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Updated at 2:49 p.m. ET

Rex Tillerson denied a report out early Wednesday that he considered resigning as secretary of state, but he did not deny another detail in the report — that he called President Trump a "moron."

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And I'm Steve Inskeep in Las Vegas. When President Trump visits here today, he arrives in a city where investigators are hard at work.

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Valerie Green is still waiting to be cured.

The Delaware resident was diagnosed with hepatitis C more than two years ago, but she doesn't qualify yet for the Medicaid program's criteria for treatment with a new class of highly effective but pricey drugs.

The recent approval of a less expensive drug that generally cures hepatitis C in just eight weeks may make it easier for more insurers and correctional facilities to expand treatment.

Less than 48 hours after the massacre on the Las Vegas Strip that led to the deaths of 59 people including the shooter, details of the attack are coming into focus. And footage from police body cameras offers a new vantage point on the horrific events.

Police say they received the first call that shots had been fired at 10:08 p.m. Sunday night.

The suspect, 64-year-old Stephen Paddock, "fired off and on for somewhere between 9 and 11 minutes" in a dozen or so volleys, said Las Vegas Metro Police Undersheriff Kevin McMahill at a press conference Tuesday evening.

When corporate chief executives appear before Congress, they come braced for battle, but hope for gentle treatment.

Tender handling is not what they got on Tuesday. Not from Republicans. Not from Democrats.

Not when they were representing Wells Fargo and Equifax — two huge companies that recently have harmed Americans.

"At best, you were incompetent. At worst, you were complicit. And either way you should be fired," Sen. Elizabeth Warren, D-Mass., told Wells Fargo CEO Tim Sloan.

Updated at 10:40 a.m. ET, Oct. 4: Since this story was originally published, the Bureau of Alcohol, Tobacco, Firearms and Explosives confirmed that the gunman in the Las Vegas shooting had "bump-fire" stocks in his hotel room. Our original reporting continues below.

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Chief Justice John Roberts warned Tuesday that the Supreme Court's "status and integrity" could be jeopardized if a majority of the justices declare that there is a constitutional limit to partisan gerrymandering. At the same time, the court's four liberal justices warned that failing to act poses a threat to democracy.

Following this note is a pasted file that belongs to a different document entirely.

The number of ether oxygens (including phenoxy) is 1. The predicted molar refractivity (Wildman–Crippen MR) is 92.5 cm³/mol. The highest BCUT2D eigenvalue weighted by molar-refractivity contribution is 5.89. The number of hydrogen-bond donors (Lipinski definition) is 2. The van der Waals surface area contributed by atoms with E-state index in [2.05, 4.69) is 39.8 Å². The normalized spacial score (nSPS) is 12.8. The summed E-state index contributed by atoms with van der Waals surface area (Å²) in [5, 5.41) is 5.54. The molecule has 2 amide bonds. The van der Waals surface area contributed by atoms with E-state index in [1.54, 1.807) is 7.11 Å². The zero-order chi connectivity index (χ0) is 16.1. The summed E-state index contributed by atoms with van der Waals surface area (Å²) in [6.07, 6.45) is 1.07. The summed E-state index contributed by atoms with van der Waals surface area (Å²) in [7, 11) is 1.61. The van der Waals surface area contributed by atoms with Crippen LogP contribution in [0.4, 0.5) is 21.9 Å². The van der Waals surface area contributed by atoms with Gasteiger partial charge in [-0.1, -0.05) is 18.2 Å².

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There's a clinic that's right in Kelsey's town of Sioux Falls, S.D., that performs abortions, but she still drove hours away to get one.

Back in 2015, she was going through a difficult time — recently laid off, had to move suddenly, helping a close family member through some personal struggles — when she found out she was also pregnant.

"I kind of knew right away that this was just not the time or place to have a child. I mentally wasn't ready, financially wasn't ready," she says. "The whole situation really wasn't very good."

Updated at 8:24 p.m. ET

President Trump traveled Tuesday to devastated Puerto Rico following his administration's maligned response to Hurricane Maria. But as soon as he stepped off the plane, the president was in a self-congratulatory mood.

In a hurricane briefing Trump praised his Cabinet, contrasted the devastation with "a real catastrophe like [Hurricane] Katrina," threw in an aside about how much Puerto Rico recovery was costing the U.S., and later was filmed throwing paper towels into a crowd as part of efforts to distribute supplies.

The State Department is ordering the Cuban embassy in Washington to downsize, expelling 15 Cuban officials. They have 7 days to leave.